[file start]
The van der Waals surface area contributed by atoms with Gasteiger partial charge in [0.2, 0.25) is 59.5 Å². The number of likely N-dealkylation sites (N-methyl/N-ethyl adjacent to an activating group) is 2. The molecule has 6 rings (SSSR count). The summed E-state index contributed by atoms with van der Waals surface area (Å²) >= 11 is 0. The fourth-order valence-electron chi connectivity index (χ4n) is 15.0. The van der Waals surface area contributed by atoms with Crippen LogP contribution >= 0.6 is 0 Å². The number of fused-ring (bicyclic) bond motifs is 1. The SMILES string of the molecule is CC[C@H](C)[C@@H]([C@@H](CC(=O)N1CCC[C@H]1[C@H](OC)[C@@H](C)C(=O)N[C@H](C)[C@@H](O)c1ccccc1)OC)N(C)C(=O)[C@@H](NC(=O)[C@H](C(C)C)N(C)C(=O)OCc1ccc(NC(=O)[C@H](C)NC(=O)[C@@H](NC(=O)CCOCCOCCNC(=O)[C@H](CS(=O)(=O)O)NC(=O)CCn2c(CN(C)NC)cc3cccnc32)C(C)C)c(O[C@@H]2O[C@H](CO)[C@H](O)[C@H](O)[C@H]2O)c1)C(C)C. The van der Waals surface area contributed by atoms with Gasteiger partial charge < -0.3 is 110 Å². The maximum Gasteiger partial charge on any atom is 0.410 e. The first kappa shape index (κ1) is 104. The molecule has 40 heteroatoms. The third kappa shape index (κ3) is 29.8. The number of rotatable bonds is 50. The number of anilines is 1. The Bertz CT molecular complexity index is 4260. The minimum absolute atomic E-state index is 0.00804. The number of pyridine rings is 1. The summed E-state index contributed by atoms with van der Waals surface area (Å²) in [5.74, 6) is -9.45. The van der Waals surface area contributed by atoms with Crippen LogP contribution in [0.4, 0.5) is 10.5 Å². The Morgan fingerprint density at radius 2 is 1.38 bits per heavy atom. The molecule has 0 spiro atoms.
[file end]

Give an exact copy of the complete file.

The van der Waals surface area contributed by atoms with Gasteiger partial charge in [0.2, 0.25) is 59.5 Å². The number of likely N-dealkylation sites (N-methyl/N-ethyl adjacent to an activating group) is 2. The molecule has 6 rings (SSSR count). The summed E-state index contributed by atoms with van der Waals surface area (Å²) >= 11 is 0. The fourth-order valence-electron chi connectivity index (χ4n) is 15.0. The van der Waals surface area contributed by atoms with Crippen LogP contribution >= 0.6 is 0 Å². The number of fused-ring (bicyclic) bond motifs is 1. The SMILES string of the molecule is CC[C@H](C)[C@@H]([C@@H](CC(=O)N1CCC[C@H]1[C@H](OC)[C@@H](C)C(=O)N[C@H](C)[C@@H](O)c1ccccc1)OC)N(C)C(=O)[C@@H](NC(=O)[C@H](C(C)C)N(C)C(=O)OCc1ccc(NC(=O)[C@H](C)NC(=O)[C@@H](NC(=O)CCOCCOCCNC(=O)[C@H](CS(=O)(=O)O)NC(=O)CCn2c(CN(C)NC)cc3cccnc32)C(C)C)c(O[C@@H]2O[C@H](CO)[C@H](O)[C@H](O)[C@H]2O)c1)C(C)C. The van der Waals surface area contributed by atoms with Gasteiger partial charge < -0.3 is 110 Å². The maximum Gasteiger partial charge on any atom is 0.410 e. The first kappa shape index (κ1) is 104. The molecule has 40 heteroatoms. The third kappa shape index (κ3) is 29.8. The number of rotatable bonds is 50. The number of anilines is 1. The Bertz CT molecular complexity index is 4260. The minimum absolute atomic E-state index is 0.00804. The number of pyridine rings is 1. The summed E-state index contributed by atoms with van der Waals surface area (Å²) in [5.74, 6) is -9.45. The van der Waals surface area contributed by atoms with Crippen LogP contribution in [0.4, 0.5) is 10.5 Å². The Morgan fingerprint density at radius 2 is 1.38 bits per heavy atom. The molecule has 0 spiro atoms.